The pathogenesis of psoriatic arthritis (PSA) is still a matter of debate. A favourable genetic background is interwoven with environmental triggering factors in a complex network. Shared antigens and the recirculation of immune cells may account for the clinical manifestations, involving both cutaneous and articular sites. A favourable genetic background has been demonstrated in many genomic and proteomic studies, being associated to polymorphic variants of the genes coding for Major Histocompatibility Complex I and cytokine pathways. In genetic-predisposed individuals, triggering factors, like infections, dysbiosis or mechanic stress may promote the development of the disease. The subsequent activation of the innate and adaptive immune system, following the stimulation of Toll-like Receptors, culminates in the expansion of dendritic cells, macrophages, CD4+ and CD8+ T cells, neutrophils, monocytes, Natural Killer lymphocytes and other cells with the final inflammation and damage of skin, joint and enthesis. Particularly, the activation of CD4+ T helper 17 lymphocytes represents a crucial point in the pathogenesis of the disease. The participation of the visceral adipose tissue may amplify the inflammatory process by means of the synthesis of pro-inflammatory adipokines. Current therapeutic algorithms address the variety of clinical manifestations with a tailored strategy aiming to achieve the best control of the symptoms with minimal side effects. Conventional immunosuppressive drugs, biologic agents and synthetic small molecules offer different attack routes and may be chosen individually or in combination according to the phenotype of the disease.

Psoriatic arthritis: From pathogenesis to pharmacologic management

Talotta R.
Primo
;
Atzeni F.
;
2019-01-01

Abstract

The pathogenesis of psoriatic arthritis (PSA) is still a matter of debate. A favourable genetic background is interwoven with environmental triggering factors in a complex network. Shared antigens and the recirculation of immune cells may account for the clinical manifestations, involving both cutaneous and articular sites. A favourable genetic background has been demonstrated in many genomic and proteomic studies, being associated to polymorphic variants of the genes coding for Major Histocompatibility Complex I and cytokine pathways. In genetic-predisposed individuals, triggering factors, like infections, dysbiosis or mechanic stress may promote the development of the disease. The subsequent activation of the innate and adaptive immune system, following the stimulation of Toll-like Receptors, culminates in the expansion of dendritic cells, macrophages, CD4+ and CD8+ T cells, neutrophils, monocytes, Natural Killer lymphocytes and other cells with the final inflammation and damage of skin, joint and enthesis. Particularly, the activation of CD4+ T helper 17 lymphocytes represents a crucial point in the pathogenesis of the disease. The participation of the visceral adipose tissue may amplify the inflammatory process by means of the synthesis of pro-inflammatory adipokines. Current therapeutic algorithms address the variety of clinical manifestations with a tailored strategy aiming to achieve the best control of the symptoms with minimal side effects. Conventional immunosuppressive drugs, biologic agents and synthetic small molecules offer different attack routes and may be chosen individually or in combination according to the phenotype of the disease.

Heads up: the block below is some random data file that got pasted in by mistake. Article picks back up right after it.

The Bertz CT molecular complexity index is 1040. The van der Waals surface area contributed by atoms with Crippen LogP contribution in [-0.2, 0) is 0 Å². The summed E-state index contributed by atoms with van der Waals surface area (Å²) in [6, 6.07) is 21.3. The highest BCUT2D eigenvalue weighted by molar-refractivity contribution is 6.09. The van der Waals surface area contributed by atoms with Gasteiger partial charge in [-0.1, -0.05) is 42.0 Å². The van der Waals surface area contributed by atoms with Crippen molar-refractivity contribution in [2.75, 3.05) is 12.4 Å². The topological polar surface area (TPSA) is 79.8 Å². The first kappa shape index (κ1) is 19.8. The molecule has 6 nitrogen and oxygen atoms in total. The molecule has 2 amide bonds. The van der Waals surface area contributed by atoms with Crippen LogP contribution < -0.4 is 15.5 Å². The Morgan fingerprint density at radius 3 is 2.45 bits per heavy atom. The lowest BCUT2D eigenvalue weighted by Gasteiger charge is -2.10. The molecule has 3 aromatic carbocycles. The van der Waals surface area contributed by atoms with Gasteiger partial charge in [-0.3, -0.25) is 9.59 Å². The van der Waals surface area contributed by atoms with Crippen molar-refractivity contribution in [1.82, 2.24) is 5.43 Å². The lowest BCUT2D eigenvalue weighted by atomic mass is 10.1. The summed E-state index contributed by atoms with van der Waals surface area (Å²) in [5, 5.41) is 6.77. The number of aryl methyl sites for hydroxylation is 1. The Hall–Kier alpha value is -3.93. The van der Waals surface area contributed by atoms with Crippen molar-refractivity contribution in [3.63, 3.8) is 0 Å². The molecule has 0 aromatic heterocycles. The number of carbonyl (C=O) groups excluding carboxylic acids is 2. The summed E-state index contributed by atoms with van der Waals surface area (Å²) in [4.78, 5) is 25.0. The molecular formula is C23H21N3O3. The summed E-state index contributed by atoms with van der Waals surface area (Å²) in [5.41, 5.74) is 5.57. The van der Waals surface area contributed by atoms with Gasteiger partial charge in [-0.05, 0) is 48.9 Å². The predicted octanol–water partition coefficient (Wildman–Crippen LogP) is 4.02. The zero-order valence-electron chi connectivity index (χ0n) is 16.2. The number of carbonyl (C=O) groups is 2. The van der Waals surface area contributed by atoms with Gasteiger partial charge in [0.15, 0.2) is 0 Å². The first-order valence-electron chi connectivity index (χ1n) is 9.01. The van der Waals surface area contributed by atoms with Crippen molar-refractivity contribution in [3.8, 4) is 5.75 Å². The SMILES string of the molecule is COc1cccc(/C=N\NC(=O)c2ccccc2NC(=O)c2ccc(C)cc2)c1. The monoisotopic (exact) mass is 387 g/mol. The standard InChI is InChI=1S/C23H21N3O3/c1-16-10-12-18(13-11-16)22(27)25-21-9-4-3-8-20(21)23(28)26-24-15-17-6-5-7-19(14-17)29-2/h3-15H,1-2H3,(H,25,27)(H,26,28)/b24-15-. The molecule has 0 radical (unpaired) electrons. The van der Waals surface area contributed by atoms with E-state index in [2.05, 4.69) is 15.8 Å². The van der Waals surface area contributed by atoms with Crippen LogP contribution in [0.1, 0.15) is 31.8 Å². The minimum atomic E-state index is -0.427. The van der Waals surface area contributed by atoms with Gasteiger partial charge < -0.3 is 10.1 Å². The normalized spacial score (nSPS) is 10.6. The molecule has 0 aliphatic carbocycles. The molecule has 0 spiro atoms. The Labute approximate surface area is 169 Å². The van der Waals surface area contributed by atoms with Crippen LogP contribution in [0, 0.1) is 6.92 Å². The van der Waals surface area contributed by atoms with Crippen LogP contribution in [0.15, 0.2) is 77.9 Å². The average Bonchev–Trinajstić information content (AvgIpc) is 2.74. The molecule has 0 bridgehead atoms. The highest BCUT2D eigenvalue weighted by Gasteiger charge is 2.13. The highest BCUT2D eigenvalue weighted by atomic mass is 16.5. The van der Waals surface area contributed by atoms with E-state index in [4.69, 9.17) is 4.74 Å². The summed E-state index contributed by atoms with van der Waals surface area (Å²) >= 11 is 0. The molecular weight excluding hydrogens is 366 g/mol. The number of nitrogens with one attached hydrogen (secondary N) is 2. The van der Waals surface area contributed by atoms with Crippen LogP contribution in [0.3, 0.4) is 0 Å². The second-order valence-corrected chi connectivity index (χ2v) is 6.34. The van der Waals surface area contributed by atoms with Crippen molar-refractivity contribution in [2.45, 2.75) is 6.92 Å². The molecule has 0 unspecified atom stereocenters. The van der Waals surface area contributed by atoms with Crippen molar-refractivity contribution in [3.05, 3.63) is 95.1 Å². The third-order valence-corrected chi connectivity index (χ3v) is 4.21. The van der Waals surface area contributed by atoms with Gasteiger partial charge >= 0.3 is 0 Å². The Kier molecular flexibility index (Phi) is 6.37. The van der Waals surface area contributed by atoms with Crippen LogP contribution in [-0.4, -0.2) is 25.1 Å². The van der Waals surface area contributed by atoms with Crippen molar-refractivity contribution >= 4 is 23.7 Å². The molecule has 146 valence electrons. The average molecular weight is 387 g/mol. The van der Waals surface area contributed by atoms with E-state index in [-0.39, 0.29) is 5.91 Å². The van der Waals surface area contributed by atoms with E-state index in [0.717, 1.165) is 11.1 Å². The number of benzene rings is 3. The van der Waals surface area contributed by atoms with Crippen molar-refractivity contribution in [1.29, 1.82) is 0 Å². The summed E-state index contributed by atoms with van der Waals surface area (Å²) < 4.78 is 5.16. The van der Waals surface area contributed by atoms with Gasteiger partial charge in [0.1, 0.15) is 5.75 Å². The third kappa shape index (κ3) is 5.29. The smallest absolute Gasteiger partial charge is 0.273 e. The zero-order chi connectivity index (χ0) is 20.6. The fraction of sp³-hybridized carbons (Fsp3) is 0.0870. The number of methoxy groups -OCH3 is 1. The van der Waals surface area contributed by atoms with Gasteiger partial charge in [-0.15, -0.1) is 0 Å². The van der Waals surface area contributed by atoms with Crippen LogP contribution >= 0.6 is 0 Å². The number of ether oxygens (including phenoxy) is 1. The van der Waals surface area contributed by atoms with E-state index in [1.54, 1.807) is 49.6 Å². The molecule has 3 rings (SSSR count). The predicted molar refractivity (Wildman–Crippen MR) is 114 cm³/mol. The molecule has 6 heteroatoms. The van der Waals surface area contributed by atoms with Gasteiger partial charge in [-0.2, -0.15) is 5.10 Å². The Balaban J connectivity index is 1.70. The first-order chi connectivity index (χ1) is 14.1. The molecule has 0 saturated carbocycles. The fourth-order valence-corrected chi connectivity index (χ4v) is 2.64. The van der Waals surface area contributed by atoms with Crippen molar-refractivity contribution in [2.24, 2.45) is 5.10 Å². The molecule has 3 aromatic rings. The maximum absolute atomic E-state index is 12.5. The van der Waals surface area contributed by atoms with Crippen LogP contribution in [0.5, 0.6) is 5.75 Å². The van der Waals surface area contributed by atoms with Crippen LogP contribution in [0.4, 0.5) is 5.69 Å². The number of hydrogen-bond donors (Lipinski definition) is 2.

2019
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Utilizza questo identificativo per citare o creare un link a questo documento: https://hdl.handle.net/11570/3149276
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